On NPR the other morning, the commentator, a researcher on the January 6, 2021 insurrection, suggested that the data show that the majority of arrested January-6’ers hail from blue counties in the North and Midwest—counties and districts where white-run governments are increasingly becoming minority-run. He, like others who have reported similar findings, seemed surprised; however, he also interpreted the data as ominous. Ominous indeed.
Since last January 6, podcasters, President Biden, politicians, and talking news heads have all railed against the continuing threat to democracy. But why did it take an insurrection to figure out that the threat was endemic, and that it has been festering since the civil rights movement of the 1960s and 1970s? It’s not some uber-evangelicals or even southerners who, for the most part, have protected their white supremacy. It’s not just the white supremacists, or the anti-abortionists. They still believe in democracy. And, it’s not just the Neo-Nazis. It’s the Rust Belt factory workers whose jobs are gone, or the white family whose child did not get into the college of his/her choice because of affirmative action. It’s the white-collar worker who was passed up for promotion because of equity issues in the workplace. It’s the regular guy and gal next door who feel victimized by the success of civil rights legislation and let down by their government.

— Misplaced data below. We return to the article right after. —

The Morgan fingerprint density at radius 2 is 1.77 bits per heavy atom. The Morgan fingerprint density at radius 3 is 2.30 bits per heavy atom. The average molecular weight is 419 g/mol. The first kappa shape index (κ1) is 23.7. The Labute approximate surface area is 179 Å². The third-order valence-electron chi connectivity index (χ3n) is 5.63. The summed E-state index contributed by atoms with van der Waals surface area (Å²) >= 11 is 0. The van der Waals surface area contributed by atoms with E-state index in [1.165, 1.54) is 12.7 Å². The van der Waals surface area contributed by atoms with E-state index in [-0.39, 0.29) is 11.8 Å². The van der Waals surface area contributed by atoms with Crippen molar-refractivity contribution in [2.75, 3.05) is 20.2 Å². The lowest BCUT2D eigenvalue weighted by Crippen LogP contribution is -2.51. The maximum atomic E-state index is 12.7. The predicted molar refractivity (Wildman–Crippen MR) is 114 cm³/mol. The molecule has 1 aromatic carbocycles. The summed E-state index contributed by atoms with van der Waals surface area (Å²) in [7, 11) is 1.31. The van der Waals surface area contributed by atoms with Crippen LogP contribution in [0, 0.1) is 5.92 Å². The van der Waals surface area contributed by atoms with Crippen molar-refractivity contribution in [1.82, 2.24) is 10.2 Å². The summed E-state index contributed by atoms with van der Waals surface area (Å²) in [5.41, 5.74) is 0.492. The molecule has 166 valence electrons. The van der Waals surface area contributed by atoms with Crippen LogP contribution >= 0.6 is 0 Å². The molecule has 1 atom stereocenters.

This backlash has been festering for sixty years, and now we are worried? As I said in earlier blogs, “We have met the enemy, and it is us.”